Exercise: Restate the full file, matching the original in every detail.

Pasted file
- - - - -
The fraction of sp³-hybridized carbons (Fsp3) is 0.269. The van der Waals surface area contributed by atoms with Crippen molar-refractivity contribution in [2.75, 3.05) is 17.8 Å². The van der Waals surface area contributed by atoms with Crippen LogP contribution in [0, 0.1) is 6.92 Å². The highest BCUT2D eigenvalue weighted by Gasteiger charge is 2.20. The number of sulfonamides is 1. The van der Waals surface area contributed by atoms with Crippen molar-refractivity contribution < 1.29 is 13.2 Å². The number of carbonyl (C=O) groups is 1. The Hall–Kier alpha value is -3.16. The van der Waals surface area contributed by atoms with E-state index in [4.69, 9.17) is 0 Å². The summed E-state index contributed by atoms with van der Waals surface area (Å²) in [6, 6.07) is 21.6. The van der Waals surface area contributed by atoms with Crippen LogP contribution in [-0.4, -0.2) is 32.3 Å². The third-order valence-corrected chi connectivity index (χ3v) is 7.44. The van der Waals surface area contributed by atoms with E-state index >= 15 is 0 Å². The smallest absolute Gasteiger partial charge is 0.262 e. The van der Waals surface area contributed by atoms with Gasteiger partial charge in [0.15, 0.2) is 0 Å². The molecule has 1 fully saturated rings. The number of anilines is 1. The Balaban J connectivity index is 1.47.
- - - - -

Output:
The fraction of sp³-hybridized carbons (Fsp3) is 0.269. The van der Waals surface area contributed by atoms with Crippen molar-refractivity contribution in [2.75, 3.05) is 17.8 Å². The van der Waals surface area contributed by atoms with Crippen LogP contribution in [0, 0.1) is 6.92 Å². The highest BCUT2D eigenvalue weighted by Gasteiger charge is 2.20. The number of sulfonamides is 1. The van der Waals surface area contributed by atoms with Crippen molar-refractivity contribution < 1.29 is 13.2 Å². The number of carbonyl (C=O) groups is 1. The Hall–Kier alpha value is -3.16. The van der Waals surface area contributed by atoms with E-state index in [4.69, 9.17) is 0 Å². The summed E-state index contributed by atoms with van der Waals surface area (Å²) in [6, 6.07) is 21.6. The van der Waals surface area contributed by atoms with Crippen LogP contribution in [-0.4, -0.2) is 32.3 Å². The third-order valence-corrected chi connectivity index (χ3v) is 7.44. The van der Waals surface area contributed by atoms with E-state index >= 15 is 0 Å². The smallest absolute Gasteiger partial charge is 0.262 e. The van der Waals surface area contributed by atoms with Gasteiger partial charge in [0.15, 0.2) is 0 Å². The molecule has 1 fully saturated rings. The number of anilines is 1. The Balaban J connectivity index is 1.47.